by Editorial Staff | December 14, 2016
- Health & Wellness
- Tobacco & Smoking
- Stop Smoking
On December 8, the U.S. Surgeon General Vivek Murthy released a report on e-cigarette use by youth and young adults. This first-ever Surgeon General's report on e-cigarettes shatters the myth that e-cigarettes are harmless. Instead, it lays out in clear, indisputable terms that e-cigarette use is a risk to the health of young users that includes nicotine addiction, harm to brain development and likely increased odds of future use of other tobacco products. The report's overarching message is stark and definitive: "All Americans need to know that e-cigarettes are dangerous to youth and young adults."
According to the report, e-cigarettes are now the most popular tobacco product among American teens, and use by high school students grew by 900 percent between 2011 to 2015. They surpassed traditional cigarettes as teens' preferred tobacco product in 2014. The Surgeon General's groundbreaking report, "E-Cigarette Use Among Youth and Young Adults: A Report of the Surgeon General," sounds the alarm on the harmful effects of e-cigarettes to youth and young adults on many levels.
The report concludes that flavors, such as candy and fruit, appeal to kids and that these flavors are one of the primary reasons youth and young adults try an e-cigarette for the first time. This is a page taken directly from Big Tobacco's playbook, which has used sweet flavorings to attract kids to tobacco products like cigars. This underscores why it is so important that the U.S. Food and Drug Administration (FDA) be allowed to use its authority to protect our nation's youth from these tobacco products. The American Lung Association strongly urges Congress not to weaken FDA's authority.
Nicotine is contained in many e-cigarettes, and is not only highly addictive, but also places youth health at risk. Because the brain is still developing until about age 25, exposure to nicotine, while young, can cause lasting cognitive and behavioral impairments, such as disrupted development of attention, learning and increase susceptibility to addiction (including addiction to other substances). Nicotine is harmful to pregnant women and fetuses, including the risk of sudden infant death syndrome (SIDS).
The Surgeon General also found that exposure to the aerosol from e-cigarettes is not "harmless water vapor" but can contain harmful and potentially harmful chemicals, including carcinogens and, of course, nicotine. Because of this, the Lung Association is calling on all states to include e-cigarettes in their comprehensive smokefree workplace laws – as nine states and the District of Columbia have already done.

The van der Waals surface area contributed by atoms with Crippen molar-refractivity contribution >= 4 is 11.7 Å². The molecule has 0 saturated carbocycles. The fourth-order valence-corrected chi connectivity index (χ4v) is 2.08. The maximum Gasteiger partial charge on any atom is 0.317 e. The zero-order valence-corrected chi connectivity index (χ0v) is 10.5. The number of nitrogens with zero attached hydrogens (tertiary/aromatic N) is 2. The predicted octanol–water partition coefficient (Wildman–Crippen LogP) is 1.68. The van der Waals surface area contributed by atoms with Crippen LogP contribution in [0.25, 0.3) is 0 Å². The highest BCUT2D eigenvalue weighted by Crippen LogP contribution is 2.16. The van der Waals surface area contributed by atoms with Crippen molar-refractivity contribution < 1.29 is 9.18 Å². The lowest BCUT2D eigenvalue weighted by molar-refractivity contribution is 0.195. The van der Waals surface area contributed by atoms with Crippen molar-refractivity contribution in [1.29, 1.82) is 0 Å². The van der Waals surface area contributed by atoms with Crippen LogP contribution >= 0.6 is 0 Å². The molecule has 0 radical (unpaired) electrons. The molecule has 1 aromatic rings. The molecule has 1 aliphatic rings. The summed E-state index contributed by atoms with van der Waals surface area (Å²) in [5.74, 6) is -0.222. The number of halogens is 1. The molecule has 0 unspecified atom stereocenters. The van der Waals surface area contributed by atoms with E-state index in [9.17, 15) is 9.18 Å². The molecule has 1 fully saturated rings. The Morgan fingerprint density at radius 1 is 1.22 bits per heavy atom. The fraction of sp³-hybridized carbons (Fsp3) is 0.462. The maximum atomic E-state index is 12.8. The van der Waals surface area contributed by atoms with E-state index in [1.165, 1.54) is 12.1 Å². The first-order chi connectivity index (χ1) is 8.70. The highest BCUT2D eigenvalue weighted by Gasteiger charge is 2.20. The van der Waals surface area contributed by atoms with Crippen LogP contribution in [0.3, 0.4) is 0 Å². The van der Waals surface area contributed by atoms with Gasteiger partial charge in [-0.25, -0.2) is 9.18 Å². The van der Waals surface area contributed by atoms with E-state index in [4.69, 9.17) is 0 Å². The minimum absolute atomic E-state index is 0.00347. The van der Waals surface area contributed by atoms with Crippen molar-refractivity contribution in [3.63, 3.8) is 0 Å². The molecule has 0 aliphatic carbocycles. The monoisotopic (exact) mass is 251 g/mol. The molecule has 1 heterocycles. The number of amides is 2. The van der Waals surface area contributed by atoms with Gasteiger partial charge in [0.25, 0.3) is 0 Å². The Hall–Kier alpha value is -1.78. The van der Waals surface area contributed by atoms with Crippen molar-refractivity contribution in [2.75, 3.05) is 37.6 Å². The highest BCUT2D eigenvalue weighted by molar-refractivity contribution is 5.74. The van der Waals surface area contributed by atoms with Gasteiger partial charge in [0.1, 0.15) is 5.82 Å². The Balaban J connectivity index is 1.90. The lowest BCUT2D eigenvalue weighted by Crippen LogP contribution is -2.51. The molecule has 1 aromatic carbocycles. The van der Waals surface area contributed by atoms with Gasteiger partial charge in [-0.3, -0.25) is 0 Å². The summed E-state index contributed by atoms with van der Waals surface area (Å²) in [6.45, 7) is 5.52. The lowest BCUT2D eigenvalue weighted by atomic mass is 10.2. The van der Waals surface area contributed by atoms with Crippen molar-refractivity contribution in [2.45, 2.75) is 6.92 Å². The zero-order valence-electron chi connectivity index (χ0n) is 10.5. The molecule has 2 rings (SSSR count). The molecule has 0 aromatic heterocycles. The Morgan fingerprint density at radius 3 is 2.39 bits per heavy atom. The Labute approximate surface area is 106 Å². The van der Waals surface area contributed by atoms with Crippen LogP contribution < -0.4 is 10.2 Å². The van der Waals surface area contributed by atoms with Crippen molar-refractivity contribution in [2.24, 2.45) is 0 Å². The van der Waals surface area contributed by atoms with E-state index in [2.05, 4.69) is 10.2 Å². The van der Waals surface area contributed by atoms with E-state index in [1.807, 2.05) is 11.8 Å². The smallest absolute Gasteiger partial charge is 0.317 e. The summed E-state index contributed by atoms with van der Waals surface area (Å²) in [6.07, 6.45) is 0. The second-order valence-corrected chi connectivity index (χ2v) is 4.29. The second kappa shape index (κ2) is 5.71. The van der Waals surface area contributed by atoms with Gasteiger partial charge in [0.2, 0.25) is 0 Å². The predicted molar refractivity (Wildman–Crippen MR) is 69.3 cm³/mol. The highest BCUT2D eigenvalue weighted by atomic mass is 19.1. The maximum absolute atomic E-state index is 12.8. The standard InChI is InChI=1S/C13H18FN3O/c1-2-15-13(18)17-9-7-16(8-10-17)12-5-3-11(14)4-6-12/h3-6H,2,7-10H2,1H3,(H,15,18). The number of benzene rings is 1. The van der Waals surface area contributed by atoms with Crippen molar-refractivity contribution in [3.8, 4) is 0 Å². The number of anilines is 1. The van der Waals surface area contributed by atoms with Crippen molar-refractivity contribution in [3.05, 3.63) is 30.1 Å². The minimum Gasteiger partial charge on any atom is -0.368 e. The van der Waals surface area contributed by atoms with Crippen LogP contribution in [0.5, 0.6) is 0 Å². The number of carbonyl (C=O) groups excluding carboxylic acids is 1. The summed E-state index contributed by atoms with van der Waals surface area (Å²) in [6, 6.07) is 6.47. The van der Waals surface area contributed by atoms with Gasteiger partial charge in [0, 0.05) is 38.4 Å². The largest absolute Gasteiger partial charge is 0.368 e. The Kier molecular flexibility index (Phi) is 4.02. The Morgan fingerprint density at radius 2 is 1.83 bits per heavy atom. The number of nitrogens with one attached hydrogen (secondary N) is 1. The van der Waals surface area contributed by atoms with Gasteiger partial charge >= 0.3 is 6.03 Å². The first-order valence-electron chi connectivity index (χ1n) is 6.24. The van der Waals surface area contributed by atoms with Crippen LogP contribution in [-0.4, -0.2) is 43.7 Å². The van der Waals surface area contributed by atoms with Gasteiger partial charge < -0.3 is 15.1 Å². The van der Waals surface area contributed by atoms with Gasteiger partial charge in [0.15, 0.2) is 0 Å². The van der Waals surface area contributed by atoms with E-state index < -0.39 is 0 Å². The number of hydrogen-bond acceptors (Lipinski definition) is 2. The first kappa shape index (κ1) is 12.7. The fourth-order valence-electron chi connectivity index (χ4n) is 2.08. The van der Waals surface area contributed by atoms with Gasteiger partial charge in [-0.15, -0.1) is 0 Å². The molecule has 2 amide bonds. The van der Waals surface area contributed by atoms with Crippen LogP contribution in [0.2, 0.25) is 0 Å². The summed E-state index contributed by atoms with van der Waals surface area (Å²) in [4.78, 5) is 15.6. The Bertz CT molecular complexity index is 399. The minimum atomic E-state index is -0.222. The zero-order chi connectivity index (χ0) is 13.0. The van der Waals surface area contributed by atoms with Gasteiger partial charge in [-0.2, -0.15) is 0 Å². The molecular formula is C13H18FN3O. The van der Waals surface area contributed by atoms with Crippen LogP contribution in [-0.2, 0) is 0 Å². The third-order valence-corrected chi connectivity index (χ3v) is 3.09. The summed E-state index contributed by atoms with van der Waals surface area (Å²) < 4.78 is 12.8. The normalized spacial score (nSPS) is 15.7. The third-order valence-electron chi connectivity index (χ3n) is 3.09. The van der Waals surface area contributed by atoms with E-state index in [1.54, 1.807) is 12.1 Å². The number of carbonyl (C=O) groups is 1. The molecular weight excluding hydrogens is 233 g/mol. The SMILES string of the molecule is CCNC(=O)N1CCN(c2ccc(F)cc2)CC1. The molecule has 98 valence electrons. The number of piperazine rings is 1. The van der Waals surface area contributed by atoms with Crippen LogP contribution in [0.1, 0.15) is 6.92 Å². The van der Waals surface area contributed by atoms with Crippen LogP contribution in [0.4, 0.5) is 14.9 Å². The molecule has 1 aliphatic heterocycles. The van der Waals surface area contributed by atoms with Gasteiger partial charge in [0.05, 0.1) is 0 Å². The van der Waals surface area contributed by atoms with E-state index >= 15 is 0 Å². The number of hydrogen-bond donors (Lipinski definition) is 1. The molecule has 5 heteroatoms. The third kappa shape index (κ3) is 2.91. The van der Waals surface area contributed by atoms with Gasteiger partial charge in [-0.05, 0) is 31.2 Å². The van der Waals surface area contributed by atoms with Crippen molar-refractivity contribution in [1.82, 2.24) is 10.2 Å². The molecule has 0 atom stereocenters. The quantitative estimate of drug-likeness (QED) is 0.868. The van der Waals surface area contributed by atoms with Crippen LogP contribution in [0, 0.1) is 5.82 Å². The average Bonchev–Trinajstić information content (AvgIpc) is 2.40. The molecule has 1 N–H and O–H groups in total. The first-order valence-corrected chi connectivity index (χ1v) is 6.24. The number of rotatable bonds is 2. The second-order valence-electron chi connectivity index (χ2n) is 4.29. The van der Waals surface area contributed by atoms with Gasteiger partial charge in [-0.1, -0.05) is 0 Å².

E-cigarettes, Cigars and Cigarettes
According to the report, over half of younger users of cigarettes and cigars also use e-cigarettes. Those younger e-cigarette users may transition to become regular cigar and cigarette users. The Lung Association urges states to act to reduce the number of youth who start using any tobacco product by funding youth tobacco prevention programs. States and communities must also pass Tobacco 21 laws to raise the minimum age of sale to 21 for all tobacco products.
A Cautionary Note
This Surgeon General's report ends with something unusual for such a report – an urgent word of caution to all those who influence kids. It asks parents, teachers, healthcare providers and others who influence youth and young adults to take an active role, to advise and inform them of the dangers of nicotine and discourage youth tobacco use in any form, including e-cigarettes. It also asks adults to set a positive example by being tobacco-free.
A message to parents from Dr. Vivek H. Murthy about the value of our kids' health and well-being.
At the American Lung Association, we echo this advice, and also urge America to act as a nation, to reduce e-cigarette use by youth. Much can be done at the federal, state and local level to reduce e-cigarette use among youth and young adults. E-cigarettes should be included in smokefree policies; flavorings in tobacco products should be prohibited; access to e-cigarettes by youth should be reduced through actions like Tobacco 21 measures, price and tax increases; and efforts to educate young people about the dangers of e-cigarettes and all tobacco products should be undertaken.
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